Fire Resistant Homes
Principles & Practices
One of the most important responsibilities a WUI homeowner has is to reduce your home’s vulnerability to wildfire ignition.
Building Codes for New Construction
If you have not started constructing your new WUI home, an important consideration available to you that others do not have, the placement of your home and other structures on the landscape.
Wildfires burn more rapidly up hills and draws, so try to place all structures on flat ground. If this is not possible, set building back 100 to 200-feet from the edges of slopes and avoid cantilevering any part of a structure over the edges.
Many communities in Idaho have adopted all or part of the International Wildland-Urban Interface Code (2006). These codes set standards for new construction and can include:
- Ignition resistant building materials.
- Ignition resistant building techniques.
- Driveway access for fire apparatus.
- Vegetation plans for new residences and subdivisions that provide defensible space.
- Sprinkler systems on structures over 5000 sq. ft.
- Proper address labels for emergency response.
- Other restrictions on outdoor burning, outside storage, etc.
For ordinances and building codes for your area, contact your local Idaho city or county Planning and Zoning Office.
Retrofitting Existing Homes and Structures
Replacing a flammable roof or the siding of an existing structure is usually the most expensive components of a retrofit, but will be well worth the price if your home is threatened by wildfire.
Homes without fire-resistant roofs are up to 21 times more likely to be destroyed by wildfire. Though no building material is fireproof, using fire-rated materials and approved structural assemblies can significantly reduce the time it takes a fire to ignite a roof and spread into the underlying structure.
Roofing materials are rated for flammability and categorized as Class A, B, or C or unrated.
- Class A roofs are able to withstand severe exposure to fire and should be the choice for anyone living in wildland/urban interface areas. Materials include asphalt fiberglass composition shingles, concrete or clay tiles, brick, slate, fiber-cement products, and metal.
- Class B roofs are able to withstand a moderate exposure to fire and include fire retardant pressure-treated shakes and shingles.
- Class C roofs are able to withstand light exposure to fire and include plywood and particleboard.
- Unrated roofs, such as non-fire retardant treated wood shakes or shingles, are the most vulnerable, and in many cases, offer almost certain ignition of your home.
Some materials have a “by assembly” fire rating, meaning that additional materials must be used between the roof covering and the roof sheathing in order to attain that fire rating. Examples of roof coverings with a “by assembly” fire rating include aluminum, some fire-retardant wood shake products, and recycled plastic and rubber products.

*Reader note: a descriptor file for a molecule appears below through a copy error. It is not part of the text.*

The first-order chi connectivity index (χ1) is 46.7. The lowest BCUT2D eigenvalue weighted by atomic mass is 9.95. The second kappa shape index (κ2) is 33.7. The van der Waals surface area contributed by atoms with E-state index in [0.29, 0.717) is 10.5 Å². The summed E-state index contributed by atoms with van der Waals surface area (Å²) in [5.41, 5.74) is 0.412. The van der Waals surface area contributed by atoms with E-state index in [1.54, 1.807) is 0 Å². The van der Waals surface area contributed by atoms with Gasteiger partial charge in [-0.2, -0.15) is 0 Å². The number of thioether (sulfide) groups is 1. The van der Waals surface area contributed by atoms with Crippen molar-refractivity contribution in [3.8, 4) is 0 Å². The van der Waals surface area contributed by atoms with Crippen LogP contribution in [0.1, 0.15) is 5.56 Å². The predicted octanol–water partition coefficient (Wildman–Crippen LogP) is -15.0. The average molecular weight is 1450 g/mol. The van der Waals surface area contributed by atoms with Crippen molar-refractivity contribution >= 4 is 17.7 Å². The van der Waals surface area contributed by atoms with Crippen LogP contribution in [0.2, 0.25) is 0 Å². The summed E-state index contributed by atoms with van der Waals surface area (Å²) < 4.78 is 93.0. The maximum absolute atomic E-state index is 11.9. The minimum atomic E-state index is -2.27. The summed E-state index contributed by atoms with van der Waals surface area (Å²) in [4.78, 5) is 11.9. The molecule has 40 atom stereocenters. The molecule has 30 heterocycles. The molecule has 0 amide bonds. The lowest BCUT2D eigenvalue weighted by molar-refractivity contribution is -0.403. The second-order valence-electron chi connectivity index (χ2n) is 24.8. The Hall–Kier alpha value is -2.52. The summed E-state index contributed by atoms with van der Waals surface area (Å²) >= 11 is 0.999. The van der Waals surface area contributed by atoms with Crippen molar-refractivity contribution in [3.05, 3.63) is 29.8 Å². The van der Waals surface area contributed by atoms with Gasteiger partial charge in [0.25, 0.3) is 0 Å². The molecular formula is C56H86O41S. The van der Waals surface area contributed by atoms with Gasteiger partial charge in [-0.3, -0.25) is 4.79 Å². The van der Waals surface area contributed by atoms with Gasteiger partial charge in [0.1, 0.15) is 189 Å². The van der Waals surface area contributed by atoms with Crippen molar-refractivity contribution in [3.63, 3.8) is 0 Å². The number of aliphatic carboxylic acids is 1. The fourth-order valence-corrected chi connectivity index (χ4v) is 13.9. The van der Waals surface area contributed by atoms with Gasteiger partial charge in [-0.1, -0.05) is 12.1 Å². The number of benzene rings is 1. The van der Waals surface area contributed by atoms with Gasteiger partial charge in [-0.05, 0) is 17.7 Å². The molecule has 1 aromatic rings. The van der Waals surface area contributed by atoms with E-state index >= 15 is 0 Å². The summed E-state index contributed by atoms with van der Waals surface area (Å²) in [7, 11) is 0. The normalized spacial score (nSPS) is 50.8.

Determine your current roof’s flammability rating and replace existing roofs once they have reached the end of their service life with one with a suitable flammability rating for your area. If you are not sure, or want to confirm your roof type, schedule a professional roof inspection.
Eaves, soffits, and vents
Roof eaves extending beyond exterior walls are also prone to flames, so limit their length and box in, or enclose, soffits with fire-resistant materials. All eaves and soffits should be boxed or enclosed with metal screens to reduce the size of the openings. Small openings such as attic and dryer vents can provide a place for embers to enter your home; screen these and other small openings with 1/8” wire mesh.
Exposure to the heat of a wildfire can cause glass on exterior walls to fracture and collapse, allowing firebrands to enter structures. Choose double-paned windows made with tempered glass when installing or replacing windows – they are the most fire-resistant. Embers can burn through plastic screens and should be replaced metal screening to prevent embers from entering your home.
Early fall is a critical time for wildfires starting from the chimney sparks. Make sure chimneys have approved spark arresters and are inspected and cleaned at least once a year. It is also a good idea to keep a supply of a chimney fire extinguishing product on hand to extinguish chimney fires.
Decks and Siding
Ideally, decks and siding should be made of fire-resistant materials.
Siding and decking materials that resist heat and flames include cement, plaster, stucco, masonry (such as stone brick or blocks) and fiber-cement products.
If your home is sided with a combustible material like wood, you will want to be extra vigilant about finding and repairing any openings could allow harbor to enter the substructure.
If it’s attached to a structure, it’s part of the structure
Combustible objects such as decks and fences can act like a fuse and lead flames directly to your house. Enclose the area under decks, stairways, and overhangs with 1/8-inch wire mesh to prevent embers from entering.
Replace flammable fencing with nonflammable materials; if not possible, open gates to break-up connecting fuels in the event of a blaze.